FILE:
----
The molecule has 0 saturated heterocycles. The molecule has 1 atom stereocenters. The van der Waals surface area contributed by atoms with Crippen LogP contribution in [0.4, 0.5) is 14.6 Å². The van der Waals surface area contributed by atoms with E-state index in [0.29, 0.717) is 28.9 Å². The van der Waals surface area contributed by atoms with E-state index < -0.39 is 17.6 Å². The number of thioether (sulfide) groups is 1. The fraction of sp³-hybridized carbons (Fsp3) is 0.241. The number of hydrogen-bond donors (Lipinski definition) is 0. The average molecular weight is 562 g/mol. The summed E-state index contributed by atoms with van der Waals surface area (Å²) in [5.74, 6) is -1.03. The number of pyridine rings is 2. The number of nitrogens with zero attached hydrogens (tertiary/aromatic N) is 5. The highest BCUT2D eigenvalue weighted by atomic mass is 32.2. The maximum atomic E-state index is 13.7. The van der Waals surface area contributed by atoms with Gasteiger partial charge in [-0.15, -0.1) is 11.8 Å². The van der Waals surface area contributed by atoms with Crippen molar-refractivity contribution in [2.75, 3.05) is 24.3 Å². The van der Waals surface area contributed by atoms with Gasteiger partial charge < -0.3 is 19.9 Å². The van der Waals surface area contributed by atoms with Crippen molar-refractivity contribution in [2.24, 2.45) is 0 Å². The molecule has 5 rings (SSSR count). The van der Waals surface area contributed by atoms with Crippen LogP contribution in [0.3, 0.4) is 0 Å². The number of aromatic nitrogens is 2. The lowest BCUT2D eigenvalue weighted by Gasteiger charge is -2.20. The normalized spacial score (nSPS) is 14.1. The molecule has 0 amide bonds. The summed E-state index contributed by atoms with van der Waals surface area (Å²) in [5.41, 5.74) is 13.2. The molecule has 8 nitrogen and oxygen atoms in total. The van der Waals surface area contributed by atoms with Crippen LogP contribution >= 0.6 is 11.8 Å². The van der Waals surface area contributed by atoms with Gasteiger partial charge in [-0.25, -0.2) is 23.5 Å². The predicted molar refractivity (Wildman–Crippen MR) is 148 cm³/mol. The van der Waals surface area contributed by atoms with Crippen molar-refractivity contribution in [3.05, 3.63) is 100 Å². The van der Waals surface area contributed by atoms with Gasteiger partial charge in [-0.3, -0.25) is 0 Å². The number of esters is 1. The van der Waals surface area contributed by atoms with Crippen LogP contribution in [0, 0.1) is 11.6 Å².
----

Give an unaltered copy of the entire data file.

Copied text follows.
The molecule has 0 saturated heterocycles. The molecule has 1 atom stereocenters. The van der Waals surface area contributed by atoms with Crippen LogP contribution in [0.4, 0.5) is 14.6 Å². The van der Waals surface area contributed by atoms with E-state index in [0.29, 0.717) is 28.9 Å². The van der Waals surface area contributed by atoms with E-state index < -0.39 is 17.6 Å². The number of thioether (sulfide) groups is 1. The fraction of sp³-hybridized carbons (Fsp3) is 0.241. The number of hydrogen-bond donors (Lipinski definition) is 0. The average molecular weight is 562 g/mol. The summed E-state index contributed by atoms with van der Waals surface area (Å²) in [5.74, 6) is -1.03. The number of pyridine rings is 2. The number of nitrogens with zero attached hydrogens (tertiary/aromatic N) is 5. The highest BCUT2D eigenvalue weighted by atomic mass is 32.2. The maximum atomic E-state index is 13.7. The van der Waals surface area contributed by atoms with Gasteiger partial charge in [-0.15, -0.1) is 11.8 Å². The van der Waals surface area contributed by atoms with Crippen molar-refractivity contribution in [2.75, 3.05) is 24.3 Å². The van der Waals surface area contributed by atoms with Gasteiger partial charge < -0.3 is 19.9 Å². The van der Waals surface area contributed by atoms with Crippen molar-refractivity contribution in [2.24, 2.45) is 0 Å². The molecule has 5 rings (SSSR count). The van der Waals surface area contributed by atoms with Crippen LogP contribution in [0.3, 0.4) is 0 Å². The number of aromatic nitrogens is 2. The lowest BCUT2D eigenvalue weighted by Gasteiger charge is -2.20. The normalized spacial score (nSPS) is 14.1. The molecule has 0 amide bonds. The summed E-state index contributed by atoms with van der Waals surface area (Å²) in [5.41, 5.74) is 13.2. The molecule has 8 nitrogen and oxygen atoms in total. The van der Waals surface area contributed by atoms with Crippen LogP contribution >= 0.6 is 11.8 Å². The van der Waals surface area contributed by atoms with Gasteiger partial charge in [-0.25, -0.2) is 23.5 Å². The predicted molar refractivity (Wildman–Crippen MR) is 148 cm³/mol. The van der Waals surface area contributed by atoms with Crippen molar-refractivity contribution in [3.05, 3.63) is 100 Å². The van der Waals surface area contributed by atoms with Gasteiger partial charge in [-0.3, -0.25) is 0 Å². The number of esters is 1. The van der Waals surface area contributed by atoms with Crippen LogP contribution in [0, 0.1) is 11.6 Å².